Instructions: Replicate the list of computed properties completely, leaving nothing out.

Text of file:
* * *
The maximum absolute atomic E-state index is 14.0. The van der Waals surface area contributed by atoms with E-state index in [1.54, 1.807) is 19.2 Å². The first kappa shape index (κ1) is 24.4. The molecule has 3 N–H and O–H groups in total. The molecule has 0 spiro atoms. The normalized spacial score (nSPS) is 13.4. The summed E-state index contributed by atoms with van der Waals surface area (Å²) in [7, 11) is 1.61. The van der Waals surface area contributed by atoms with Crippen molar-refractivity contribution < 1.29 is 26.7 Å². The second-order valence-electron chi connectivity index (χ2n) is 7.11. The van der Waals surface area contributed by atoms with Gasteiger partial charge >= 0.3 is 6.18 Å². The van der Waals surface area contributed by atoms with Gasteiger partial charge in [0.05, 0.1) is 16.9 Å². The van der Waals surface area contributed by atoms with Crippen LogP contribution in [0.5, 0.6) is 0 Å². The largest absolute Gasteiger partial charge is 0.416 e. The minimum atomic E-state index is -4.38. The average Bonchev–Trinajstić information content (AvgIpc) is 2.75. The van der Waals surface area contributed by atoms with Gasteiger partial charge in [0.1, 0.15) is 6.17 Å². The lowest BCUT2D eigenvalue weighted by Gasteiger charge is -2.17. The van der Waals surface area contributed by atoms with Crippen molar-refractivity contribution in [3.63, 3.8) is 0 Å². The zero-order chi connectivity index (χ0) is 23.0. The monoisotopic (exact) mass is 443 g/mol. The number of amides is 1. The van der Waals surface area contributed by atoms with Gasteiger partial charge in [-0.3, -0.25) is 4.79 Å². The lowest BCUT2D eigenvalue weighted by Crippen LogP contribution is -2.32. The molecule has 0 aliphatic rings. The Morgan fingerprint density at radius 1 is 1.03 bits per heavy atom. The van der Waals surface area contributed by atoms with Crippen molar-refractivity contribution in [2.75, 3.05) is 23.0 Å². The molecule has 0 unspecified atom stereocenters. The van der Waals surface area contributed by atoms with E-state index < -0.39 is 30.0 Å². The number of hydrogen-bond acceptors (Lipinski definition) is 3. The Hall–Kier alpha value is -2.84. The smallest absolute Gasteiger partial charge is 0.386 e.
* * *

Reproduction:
The maximum absolute atomic E-state index is 14.0. The van der Waals surface area contributed by atoms with E-state index in [1.54, 1.807) is 19.2 Å². The first kappa shape index (κ1) is 24.4. The molecule has 3 N–H and O–H groups in total. The molecule has 0 spiro atoms. The normalized spacial score (nSPS) is 13.4. The summed E-state index contributed by atoms with van der Waals surface area (Å²) in [7, 11) is 1.61. The van der Waals surface area contributed by atoms with Crippen molar-refractivity contribution < 1.29 is 26.7 Å². The second-order valence-electron chi connectivity index (χ2n) is 7.11. The van der Waals surface area contributed by atoms with Gasteiger partial charge >= 0.3 is 6.18 Å². The van der Waals surface area contributed by atoms with Gasteiger partial charge in [0.05, 0.1) is 16.9 Å². The van der Waals surface area contributed by atoms with Crippen LogP contribution in [0.5, 0.6) is 0 Å². The largest absolute Gasteiger partial charge is 0.416 e. The minimum atomic E-state index is -4.38. The average Bonchev–Trinajstić information content (AvgIpc) is 2.75. The van der Waals surface area contributed by atoms with Gasteiger partial charge in [0.1, 0.15) is 6.17 Å². The lowest BCUT2D eigenvalue weighted by Gasteiger charge is -2.17. The van der Waals surface area contributed by atoms with Crippen molar-refractivity contribution in [3.63, 3.8) is 0 Å². The zero-order chi connectivity index (χ0) is 23.0. The monoisotopic (exact) mass is 443 g/mol. The number of amides is 1. The van der Waals surface area contributed by atoms with Gasteiger partial charge in [-0.3, -0.25) is 4.79 Å². The lowest BCUT2D eigenvalue weighted by Crippen LogP contribution is -2.32. The molecule has 0 aliphatic rings. The Morgan fingerprint density at radius 1 is 1.03 bits per heavy atom. The van der Waals surface area contributed by atoms with Crippen molar-refractivity contribution in [2.75, 3.05) is 23.0 Å². The molecule has 0 unspecified atom stereocenters. The van der Waals surface area contributed by atoms with E-state index < -0.39 is 30.0 Å². The number of hydrogen-bond acceptors (Lipinski definition) is 3. The Hall–Kier alpha value is -2.84. The smallest absolute Gasteiger partial charge is 0.386 e.